Wednesday, June 07, 2017


P: Pictophonograms (“hieroglyphs”) pictorial glyphs.[1]
PD: Phaistos Disc script (pictophonic, and linear).[2]
A: Linear A syllabary.[3]
B: Linear B syllabary.[4]
AB: Linear A signs identified with their B counterparts.[5]
CA: Cyprian Archaic syllabary (derived from Linear A).[6]
CC: Cyprian Cuneiform (Cypro-Minoan).[7]
C: Linear C, the Cyprian syllabary.[8]

[1] P: Olivier and Godet 1996 (Corpus): 17, 19, 386-429.
[2] PD: Evans 1909: 22-28, 273-293, 276 (table of signs); Duhoux 1977; Fischer 1988; Faucounau 1999: 10 (table), 65-105 (signs). Colless:
[3] LA: Godart and Olivier 1976-1985 (Recueil) Vol. 5, XXII –LVII.
[4] LB: Ventris and Chadwick 1973 (Documents): 41, 385.
[5] AB: Godart and Olivier 1976-1985 (Recueil) Vol. 5, XXII.
[6] CA: Emilia Masson’s numbering is revised for citation purposes in Olivier 2007: 412 (Nos 1-21).
[7] CC: E. Masson1974: 12-15, Figures 2-4; Olivier 2007: 413-415; Ferrara 2012: 255:Table 5:10, “A tentative standardized signs repertoire”; both Olivier and Ferrara have arbitrarily reduced the number of signs on their tables; but until we know the sound-value of every sign and can dispense with numbering, Masson’s full set of numbers must remain in use.
[8] LC: O. Masson 1983: Figures 1-6.
   A (P42, AB8, CA2, CC101, 102, C A) is an ax (axinê), with triangular or curved blades, but these were squared in the stylization process.

   A/HA (B25) arrow?

   AI (A306, B43) possibly a goat (aiks) or an eagle (aietos); cp. QI and ME.

   AU (P17 13a, AB85) a pig.

   E (P28, AB38, CA17, CC38, C E; also PD2) can be related to etheira, “hair” or “horse hair crest on helmets” (Homer).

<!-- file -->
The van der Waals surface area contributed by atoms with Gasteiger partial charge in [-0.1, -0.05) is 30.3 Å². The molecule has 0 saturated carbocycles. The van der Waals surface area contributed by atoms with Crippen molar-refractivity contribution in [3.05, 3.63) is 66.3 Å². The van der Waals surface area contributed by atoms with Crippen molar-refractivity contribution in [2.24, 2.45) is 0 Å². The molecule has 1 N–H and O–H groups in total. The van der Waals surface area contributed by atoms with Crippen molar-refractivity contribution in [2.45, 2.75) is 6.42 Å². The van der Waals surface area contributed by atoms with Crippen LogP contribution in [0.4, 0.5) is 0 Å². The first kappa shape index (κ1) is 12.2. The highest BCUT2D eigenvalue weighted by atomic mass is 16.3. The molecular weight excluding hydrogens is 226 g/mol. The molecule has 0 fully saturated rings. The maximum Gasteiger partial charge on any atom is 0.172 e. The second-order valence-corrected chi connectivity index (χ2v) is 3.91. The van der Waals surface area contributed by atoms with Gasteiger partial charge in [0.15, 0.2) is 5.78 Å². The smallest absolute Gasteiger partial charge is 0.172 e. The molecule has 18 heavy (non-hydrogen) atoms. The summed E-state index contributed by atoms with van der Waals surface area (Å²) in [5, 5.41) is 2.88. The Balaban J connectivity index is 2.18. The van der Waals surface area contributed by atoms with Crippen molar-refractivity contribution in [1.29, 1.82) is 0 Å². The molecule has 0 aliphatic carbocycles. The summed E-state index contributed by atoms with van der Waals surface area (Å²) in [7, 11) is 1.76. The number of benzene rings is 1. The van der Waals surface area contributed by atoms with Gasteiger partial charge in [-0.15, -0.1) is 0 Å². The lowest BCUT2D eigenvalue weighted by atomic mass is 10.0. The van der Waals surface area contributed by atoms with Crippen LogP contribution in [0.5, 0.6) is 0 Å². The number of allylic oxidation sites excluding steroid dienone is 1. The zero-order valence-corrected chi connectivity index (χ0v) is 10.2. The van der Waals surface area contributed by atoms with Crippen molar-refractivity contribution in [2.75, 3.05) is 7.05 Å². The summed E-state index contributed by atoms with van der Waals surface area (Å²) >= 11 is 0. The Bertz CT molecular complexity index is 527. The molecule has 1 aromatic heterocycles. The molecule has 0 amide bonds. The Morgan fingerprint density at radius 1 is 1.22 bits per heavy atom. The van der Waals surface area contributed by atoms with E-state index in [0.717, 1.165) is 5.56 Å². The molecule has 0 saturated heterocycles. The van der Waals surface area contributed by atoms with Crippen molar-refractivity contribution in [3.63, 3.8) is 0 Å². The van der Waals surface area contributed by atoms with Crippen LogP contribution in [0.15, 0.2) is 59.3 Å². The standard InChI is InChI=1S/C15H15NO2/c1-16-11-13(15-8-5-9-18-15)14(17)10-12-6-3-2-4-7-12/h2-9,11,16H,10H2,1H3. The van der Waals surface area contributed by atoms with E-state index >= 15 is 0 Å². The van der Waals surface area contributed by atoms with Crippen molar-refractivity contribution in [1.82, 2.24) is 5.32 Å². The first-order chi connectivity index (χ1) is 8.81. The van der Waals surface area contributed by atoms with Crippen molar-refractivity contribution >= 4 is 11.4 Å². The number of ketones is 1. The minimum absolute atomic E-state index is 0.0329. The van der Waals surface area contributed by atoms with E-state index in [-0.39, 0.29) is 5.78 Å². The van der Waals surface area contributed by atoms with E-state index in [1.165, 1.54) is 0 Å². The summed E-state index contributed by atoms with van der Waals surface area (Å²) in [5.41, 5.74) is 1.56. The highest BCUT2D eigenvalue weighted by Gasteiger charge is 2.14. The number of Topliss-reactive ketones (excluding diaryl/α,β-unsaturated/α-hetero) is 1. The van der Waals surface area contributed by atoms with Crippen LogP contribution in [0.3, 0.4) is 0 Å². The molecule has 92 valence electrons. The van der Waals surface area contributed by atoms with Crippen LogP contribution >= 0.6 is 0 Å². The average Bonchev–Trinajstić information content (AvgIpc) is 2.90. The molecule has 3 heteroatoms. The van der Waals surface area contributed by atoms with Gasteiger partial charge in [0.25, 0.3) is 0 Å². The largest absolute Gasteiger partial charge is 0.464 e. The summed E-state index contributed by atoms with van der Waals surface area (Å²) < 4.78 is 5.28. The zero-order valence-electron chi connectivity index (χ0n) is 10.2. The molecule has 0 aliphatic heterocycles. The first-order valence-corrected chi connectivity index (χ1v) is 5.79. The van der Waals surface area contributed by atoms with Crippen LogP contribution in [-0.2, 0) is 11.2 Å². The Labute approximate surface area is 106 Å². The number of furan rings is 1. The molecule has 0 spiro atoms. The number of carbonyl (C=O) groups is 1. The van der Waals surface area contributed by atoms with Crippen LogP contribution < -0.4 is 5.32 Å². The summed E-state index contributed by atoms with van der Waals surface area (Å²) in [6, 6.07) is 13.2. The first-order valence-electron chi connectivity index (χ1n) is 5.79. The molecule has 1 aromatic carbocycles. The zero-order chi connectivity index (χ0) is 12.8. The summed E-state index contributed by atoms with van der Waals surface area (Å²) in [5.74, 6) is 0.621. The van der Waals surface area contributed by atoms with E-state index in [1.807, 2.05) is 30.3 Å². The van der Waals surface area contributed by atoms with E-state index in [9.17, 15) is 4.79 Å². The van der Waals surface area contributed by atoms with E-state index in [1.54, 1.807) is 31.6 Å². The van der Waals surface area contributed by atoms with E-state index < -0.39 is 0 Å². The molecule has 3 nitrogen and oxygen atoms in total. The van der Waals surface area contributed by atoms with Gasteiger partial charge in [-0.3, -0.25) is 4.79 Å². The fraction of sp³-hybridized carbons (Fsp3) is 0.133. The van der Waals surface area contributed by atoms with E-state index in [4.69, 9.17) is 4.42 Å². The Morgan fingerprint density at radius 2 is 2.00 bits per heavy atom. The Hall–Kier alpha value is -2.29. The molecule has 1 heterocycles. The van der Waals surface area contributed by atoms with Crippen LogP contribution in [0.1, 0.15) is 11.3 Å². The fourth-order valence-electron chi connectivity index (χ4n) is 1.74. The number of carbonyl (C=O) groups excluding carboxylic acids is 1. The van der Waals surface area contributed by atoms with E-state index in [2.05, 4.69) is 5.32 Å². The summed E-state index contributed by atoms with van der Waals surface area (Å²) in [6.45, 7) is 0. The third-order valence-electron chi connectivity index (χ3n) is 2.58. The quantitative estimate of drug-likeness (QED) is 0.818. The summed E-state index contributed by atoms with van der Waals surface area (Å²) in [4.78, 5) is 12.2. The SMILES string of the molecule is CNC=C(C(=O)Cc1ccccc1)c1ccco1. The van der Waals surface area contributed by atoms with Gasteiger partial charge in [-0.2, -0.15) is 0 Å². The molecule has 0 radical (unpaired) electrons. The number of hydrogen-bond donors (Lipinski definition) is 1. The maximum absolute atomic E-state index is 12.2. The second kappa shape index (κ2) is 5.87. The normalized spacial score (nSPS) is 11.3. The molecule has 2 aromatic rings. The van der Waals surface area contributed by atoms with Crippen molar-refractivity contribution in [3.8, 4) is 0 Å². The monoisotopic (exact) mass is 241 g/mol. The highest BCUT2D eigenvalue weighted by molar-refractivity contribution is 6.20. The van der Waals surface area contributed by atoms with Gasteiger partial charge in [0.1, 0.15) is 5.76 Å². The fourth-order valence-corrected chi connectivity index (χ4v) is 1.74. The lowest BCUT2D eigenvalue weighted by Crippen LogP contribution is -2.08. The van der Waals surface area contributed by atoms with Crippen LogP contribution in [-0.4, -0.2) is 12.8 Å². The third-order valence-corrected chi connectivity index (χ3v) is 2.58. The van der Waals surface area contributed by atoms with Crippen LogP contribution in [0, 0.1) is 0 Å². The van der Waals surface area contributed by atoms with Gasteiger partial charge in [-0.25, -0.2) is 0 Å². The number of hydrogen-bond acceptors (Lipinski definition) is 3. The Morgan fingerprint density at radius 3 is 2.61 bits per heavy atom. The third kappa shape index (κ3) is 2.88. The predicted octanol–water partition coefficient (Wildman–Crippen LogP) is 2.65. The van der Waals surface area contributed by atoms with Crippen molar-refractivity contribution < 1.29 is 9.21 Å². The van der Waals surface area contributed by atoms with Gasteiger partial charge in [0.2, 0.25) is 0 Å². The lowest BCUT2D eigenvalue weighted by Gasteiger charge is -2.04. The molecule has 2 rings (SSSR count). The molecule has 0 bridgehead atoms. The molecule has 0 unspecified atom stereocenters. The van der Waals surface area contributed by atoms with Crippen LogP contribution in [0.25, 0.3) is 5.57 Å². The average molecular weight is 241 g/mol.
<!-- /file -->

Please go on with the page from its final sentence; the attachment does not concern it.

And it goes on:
I (P31, A28a, AB28, CA21/104, CC104. C I) appears to be an olive branch, hence ‘iketêria (elaia), a suppliant’s olive branch, wound around with wool, and the end of the thread is shown on some of the A28a forms; this causes confusion with the thumb of NO, and these are both mistakenly catalogued under A28; see NO below.

   O (P5, AB61, CC64 84 66, C O) is an eye, still detectable in some Linear A glyphs (HT Wa 1279 shows the pupil and the eyelashes); it has been confused with the BEER sign (AB123) on TL Za 1a

   U (P95, AB10, CC19 20 79, C U) apparently began as ‘ustrix, a porcupine or hedgehog, but its features were lost, and, like KU (dog), it was wrongly seen as a bird.

   BA/PHA (AB56) a ladder with 3 or 4 rungs (not klimaks, but bathron, a set of steps or ladder).

   BU (see PHU)

   DA (P27, P29, AB1, CA18, CC4, C TA) is a leafy twig (thallos) but reduced to a stick form (|-).

   DE (P37, P94c, AB45; CC97, C RO) is a dwelling on legs; its equivalent character on the Phaistos Disc (PD24) is more detailed, with a dome-top and a protruding plate; it resembles some of the later tombs in Lykia; perhaps thêkê, “grave” (or demein, “build”). Because Linear A RO (the + sign) was used for Cyprian LO, a new RO had to be found for the Cyprian syllabary, and apparently DE was adopted for RO.

   DI (P39, AB7) seems to be a net, perhaps on a pole in the present case, and Greek diktuon, “net” comes to mind; P39 represents network and would be the original sign.

   DO (P50, A304, B14) looks like a spear, and doru has that meaning.

   DU (P59, P60, AB51, CC32 46 47 106, C SU) can be seen as a man with a crook, though some of its developed shapes are enigmatic; its original pictogram would be the crook alone (P59, and P60, which has an angle rather than a curve at the top). The staff could be a symbol of power (Greek dunamis, dunasteia); the man (dunastês, potentate) must have been added for clarity, but this detail was obscured in the Linear B version; it reappears in Cyprian SU.

   DWE (B71, P4?)

   DWO (AB118) is a pair of scales, symbolizing “weight”.